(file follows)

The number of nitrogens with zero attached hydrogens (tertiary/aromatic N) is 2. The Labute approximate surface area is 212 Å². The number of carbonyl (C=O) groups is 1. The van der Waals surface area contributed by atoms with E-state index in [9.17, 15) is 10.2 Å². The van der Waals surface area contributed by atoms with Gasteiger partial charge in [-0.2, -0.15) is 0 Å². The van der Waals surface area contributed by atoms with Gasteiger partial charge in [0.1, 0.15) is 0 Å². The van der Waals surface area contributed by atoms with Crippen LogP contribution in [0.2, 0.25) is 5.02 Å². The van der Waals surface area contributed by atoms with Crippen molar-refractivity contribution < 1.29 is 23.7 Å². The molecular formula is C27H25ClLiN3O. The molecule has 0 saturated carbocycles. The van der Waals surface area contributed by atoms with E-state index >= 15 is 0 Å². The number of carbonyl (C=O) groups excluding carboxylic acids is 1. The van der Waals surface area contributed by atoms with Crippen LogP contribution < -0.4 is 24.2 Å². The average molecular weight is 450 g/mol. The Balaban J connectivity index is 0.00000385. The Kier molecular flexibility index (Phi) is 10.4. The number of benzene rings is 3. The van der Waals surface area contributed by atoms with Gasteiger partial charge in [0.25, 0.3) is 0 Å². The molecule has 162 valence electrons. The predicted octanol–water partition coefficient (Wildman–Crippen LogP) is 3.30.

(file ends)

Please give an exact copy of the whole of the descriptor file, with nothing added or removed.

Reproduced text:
The number of nitrogens with zero attached hydrogens (tertiary/aromatic N) is 2. The Labute approximate surface area is 212 Å². The number of carbonyl (C=O) groups is 1. The van der Waals surface area contributed by atoms with E-state index in [9.17, 15) is 10.2 Å². The van der Waals surface area contributed by atoms with Gasteiger partial charge in [-0.2, -0.15) is 0 Å². The van der Waals surface area contributed by atoms with Gasteiger partial charge in [0.1, 0.15) is 0 Å². The van der Waals surface area contributed by atoms with Crippen LogP contribution in [0.2, 0.25) is 5.02 Å². The van der Waals surface area contributed by atoms with Crippen molar-refractivity contribution < 1.29 is 23.7 Å². The molecular formula is C27H25ClLiN3O. The molecule has 0 saturated carbocycles. The van der Waals surface area contributed by atoms with E-state index >= 15 is 0 Å². The number of carbonyl (C=O) groups excluding carboxylic acids is 1. The van der Waals surface area contributed by atoms with Crippen LogP contribution < -0.4 is 24.2 Å². The average molecular weight is 450 g/mol. The Balaban J connectivity index is 0.00000385. The Kier molecular flexibility index (Phi) is 10.4. The number of benzene rings is 3. The van der Waals surface area contributed by atoms with Gasteiger partial charge in [0.25, 0.3) is 0 Å². The molecule has 162 valence electrons. The predicted octanol–water partition coefficient (Wildman–Crippen LogP) is 3.30.